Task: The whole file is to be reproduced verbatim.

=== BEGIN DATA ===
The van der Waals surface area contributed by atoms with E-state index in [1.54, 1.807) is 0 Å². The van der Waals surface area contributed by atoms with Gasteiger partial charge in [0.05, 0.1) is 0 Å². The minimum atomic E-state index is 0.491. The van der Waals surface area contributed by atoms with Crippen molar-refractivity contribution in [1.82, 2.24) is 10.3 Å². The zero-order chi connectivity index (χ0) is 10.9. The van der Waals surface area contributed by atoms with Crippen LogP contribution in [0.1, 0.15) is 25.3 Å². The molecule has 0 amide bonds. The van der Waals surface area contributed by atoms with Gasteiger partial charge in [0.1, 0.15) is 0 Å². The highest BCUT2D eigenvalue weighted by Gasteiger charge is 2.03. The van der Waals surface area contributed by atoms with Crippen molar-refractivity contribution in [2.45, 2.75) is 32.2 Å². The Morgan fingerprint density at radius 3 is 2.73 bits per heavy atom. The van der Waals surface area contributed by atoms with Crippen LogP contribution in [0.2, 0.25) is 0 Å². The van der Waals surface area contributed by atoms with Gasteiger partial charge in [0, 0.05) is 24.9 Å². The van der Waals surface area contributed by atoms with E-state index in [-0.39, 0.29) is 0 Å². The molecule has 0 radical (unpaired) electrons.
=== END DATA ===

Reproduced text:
The van der Waals surface area contributed by atoms with E-state index in [1.54, 1.807) is 0 Å². The van der Waals surface area contributed by atoms with Gasteiger partial charge in [0.05, 0.1) is 0 Å². The minimum atomic E-state index is 0.491. The van der Waals surface area contributed by atoms with Crippen molar-refractivity contribution in [1.82, 2.24) is 10.3 Å². The zero-order chi connectivity index (χ0) is 10.9. The van der Waals surface area contributed by atoms with Crippen LogP contribution in [0.1, 0.15) is 25.3 Å². The molecule has 0 amide bonds. The van der Waals surface area contributed by atoms with Gasteiger partial charge in [0.1, 0.15) is 0 Å². The highest BCUT2D eigenvalue weighted by Gasteiger charge is 2.03. The van der Waals surface area contributed by atoms with Crippen molar-refractivity contribution in [2.45, 2.75) is 32.2 Å². The Morgan fingerprint density at radius 3 is 2.73 bits per heavy atom. The van der Waals surface area contributed by atoms with Crippen LogP contribution in [0.2, 0.25) is 0 Å². The van der Waals surface area contributed by atoms with Gasteiger partial charge in [0, 0.05) is 24.9 Å². The van der Waals surface area contributed by atoms with E-state index in [-0.39, 0.29) is 0 Å². The molecule has 0 radical (unpaired) electrons.